I'm 32 now and I’m happy that I grew up during the cassette and CD times. Back then in the 90s, when it was the war and all that shit, we got some music from pirate CDs and cassettes from Bulgaria and Romania. The only music you could find in flea markets and stuff like that was Prodigy, for example, but there was nothing like BBC's impact on the Romanian pirate scene. So basically to get good stuff what we’d do is we’d connect cable TV to the stereo and we would stream music from the BBC on cable TV to the stereo and onto cassettes. But later obviously everything over the internet - we do have vinyl shops here but not the stuff I want so I have to order it. And postmen didn’t care about what you ordered so then sometimes we’d get fucked up vinyls. They’d try and put 7 inch vinyls through the mail box. They don’t give a fuck you know.
So obviously the internet played a big part in terms of you guys being able to get the stuff you want.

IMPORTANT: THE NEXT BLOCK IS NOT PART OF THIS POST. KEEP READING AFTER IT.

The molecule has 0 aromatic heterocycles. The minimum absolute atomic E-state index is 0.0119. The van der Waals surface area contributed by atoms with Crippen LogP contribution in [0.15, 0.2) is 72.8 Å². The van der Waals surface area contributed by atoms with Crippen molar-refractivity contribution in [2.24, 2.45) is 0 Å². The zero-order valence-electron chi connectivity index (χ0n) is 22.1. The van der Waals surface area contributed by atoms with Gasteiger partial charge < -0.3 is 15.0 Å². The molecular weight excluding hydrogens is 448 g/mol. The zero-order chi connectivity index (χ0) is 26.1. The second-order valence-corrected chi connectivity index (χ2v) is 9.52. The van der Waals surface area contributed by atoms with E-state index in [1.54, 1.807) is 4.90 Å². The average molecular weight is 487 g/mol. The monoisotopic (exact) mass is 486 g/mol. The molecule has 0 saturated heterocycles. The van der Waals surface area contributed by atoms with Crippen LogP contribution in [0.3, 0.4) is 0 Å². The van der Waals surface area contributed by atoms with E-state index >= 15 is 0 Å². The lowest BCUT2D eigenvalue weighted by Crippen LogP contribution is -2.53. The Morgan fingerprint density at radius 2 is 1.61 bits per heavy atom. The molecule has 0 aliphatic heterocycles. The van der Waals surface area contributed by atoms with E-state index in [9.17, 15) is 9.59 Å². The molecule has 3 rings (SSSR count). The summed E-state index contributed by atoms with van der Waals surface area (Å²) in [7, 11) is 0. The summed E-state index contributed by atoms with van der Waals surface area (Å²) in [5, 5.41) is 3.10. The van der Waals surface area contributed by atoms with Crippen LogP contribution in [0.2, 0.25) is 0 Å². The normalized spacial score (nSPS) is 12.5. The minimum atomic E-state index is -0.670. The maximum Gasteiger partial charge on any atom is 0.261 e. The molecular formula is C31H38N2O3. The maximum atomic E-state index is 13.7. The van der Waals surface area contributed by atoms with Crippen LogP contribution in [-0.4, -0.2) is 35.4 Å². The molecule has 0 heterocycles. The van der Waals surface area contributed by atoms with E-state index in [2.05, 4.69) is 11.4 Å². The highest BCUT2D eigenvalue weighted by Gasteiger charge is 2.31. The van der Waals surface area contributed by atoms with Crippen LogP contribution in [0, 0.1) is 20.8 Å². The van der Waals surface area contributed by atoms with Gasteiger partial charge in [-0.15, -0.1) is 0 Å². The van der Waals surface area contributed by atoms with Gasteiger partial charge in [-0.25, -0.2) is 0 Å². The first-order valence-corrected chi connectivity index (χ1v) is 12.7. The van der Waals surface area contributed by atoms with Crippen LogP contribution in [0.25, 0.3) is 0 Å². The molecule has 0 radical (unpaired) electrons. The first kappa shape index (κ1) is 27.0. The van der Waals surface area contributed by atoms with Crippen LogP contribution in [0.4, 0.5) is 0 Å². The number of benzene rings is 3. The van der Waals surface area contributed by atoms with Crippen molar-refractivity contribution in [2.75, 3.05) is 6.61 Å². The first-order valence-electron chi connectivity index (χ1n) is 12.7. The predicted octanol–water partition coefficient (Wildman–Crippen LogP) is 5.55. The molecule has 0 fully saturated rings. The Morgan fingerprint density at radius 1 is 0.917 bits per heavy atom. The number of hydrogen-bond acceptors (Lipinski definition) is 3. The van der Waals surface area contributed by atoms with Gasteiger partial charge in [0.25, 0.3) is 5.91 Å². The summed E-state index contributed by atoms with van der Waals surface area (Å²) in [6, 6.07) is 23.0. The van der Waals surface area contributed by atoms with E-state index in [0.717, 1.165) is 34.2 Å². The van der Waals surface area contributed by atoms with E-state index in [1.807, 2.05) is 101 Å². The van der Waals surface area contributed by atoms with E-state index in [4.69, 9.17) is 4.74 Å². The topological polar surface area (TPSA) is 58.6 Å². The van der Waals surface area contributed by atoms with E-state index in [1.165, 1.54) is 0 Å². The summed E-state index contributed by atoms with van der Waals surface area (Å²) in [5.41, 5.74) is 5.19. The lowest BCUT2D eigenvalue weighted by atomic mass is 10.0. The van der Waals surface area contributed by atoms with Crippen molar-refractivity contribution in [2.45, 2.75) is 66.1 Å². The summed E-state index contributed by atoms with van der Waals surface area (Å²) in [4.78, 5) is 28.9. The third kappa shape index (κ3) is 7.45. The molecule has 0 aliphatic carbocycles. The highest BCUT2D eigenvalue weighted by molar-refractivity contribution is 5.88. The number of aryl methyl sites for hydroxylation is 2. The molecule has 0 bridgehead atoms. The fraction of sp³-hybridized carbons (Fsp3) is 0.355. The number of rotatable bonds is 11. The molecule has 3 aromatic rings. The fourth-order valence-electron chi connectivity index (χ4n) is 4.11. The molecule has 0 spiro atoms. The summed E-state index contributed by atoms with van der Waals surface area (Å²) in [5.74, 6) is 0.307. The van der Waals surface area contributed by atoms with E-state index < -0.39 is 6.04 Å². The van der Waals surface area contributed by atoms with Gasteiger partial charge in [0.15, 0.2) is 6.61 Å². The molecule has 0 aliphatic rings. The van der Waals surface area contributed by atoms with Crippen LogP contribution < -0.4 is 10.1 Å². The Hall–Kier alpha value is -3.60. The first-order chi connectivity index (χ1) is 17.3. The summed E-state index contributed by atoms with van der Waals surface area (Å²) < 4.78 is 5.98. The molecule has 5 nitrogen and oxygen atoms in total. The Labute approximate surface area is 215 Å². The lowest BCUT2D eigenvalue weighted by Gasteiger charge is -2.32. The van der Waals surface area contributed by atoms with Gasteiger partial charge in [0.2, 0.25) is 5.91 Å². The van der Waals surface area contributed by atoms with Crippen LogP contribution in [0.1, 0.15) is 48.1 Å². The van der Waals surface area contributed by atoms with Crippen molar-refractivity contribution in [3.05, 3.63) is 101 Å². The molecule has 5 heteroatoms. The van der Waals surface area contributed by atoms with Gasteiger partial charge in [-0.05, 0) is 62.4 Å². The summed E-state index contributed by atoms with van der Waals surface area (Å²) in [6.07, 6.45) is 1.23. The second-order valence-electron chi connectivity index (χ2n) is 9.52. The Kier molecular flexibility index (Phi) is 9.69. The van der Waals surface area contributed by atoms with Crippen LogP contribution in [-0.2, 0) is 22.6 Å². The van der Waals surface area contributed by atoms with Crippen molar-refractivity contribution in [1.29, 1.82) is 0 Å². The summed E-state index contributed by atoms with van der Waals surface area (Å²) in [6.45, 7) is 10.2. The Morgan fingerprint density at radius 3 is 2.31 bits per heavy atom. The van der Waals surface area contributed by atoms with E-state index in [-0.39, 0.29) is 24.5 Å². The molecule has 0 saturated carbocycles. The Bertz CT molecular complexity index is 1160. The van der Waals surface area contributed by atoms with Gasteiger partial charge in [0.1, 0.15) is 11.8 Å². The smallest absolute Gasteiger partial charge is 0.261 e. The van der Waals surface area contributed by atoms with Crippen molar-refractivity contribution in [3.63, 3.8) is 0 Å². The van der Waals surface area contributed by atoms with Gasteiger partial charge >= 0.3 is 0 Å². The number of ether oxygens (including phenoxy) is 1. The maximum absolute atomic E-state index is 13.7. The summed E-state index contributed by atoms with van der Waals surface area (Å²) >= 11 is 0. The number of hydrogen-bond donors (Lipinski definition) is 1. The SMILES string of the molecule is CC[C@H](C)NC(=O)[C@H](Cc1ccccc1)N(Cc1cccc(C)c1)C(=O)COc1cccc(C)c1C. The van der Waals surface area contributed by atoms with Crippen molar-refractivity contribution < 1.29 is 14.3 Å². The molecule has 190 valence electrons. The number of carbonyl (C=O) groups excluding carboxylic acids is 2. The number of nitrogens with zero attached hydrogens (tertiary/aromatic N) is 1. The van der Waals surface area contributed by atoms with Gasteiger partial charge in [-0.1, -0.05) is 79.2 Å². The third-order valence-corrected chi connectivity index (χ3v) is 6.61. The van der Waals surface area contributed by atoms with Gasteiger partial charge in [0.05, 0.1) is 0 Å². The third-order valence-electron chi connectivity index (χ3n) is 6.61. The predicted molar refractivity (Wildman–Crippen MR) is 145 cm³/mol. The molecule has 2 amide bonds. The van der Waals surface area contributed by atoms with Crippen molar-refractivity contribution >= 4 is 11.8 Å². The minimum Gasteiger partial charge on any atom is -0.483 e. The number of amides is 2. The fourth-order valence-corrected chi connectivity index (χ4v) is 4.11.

That’s the thing, people here in Serbia, musicians, artists etc. are all saying that it's really bad here. Yeah, it is bad but still, you know, you need to appreciate what you have. That’s my opinion. I’m kinda grown up now, and I really appreciate what I’ve done in my life and where I came from.
Serbia is sick. It’s fucked up but it’s still sick. When someone’s says 'Berlin is cool', yeah OK, but Belgrade is like Berlin twenty years ago. And even though there’s kind of a big scene for electronic music here, it’s still relatively new. We still don’t have laws to control volume or decibels in the club, drinks are cheap, you can have fun, if you wanna find drugs you can find drugs, the girls are beautiful, the guys are assholes like everywhere. Basically… it’s good.
So you guys contributed a lot to the scene that it is today. I feel like you guys influenced nightlife quite a bit.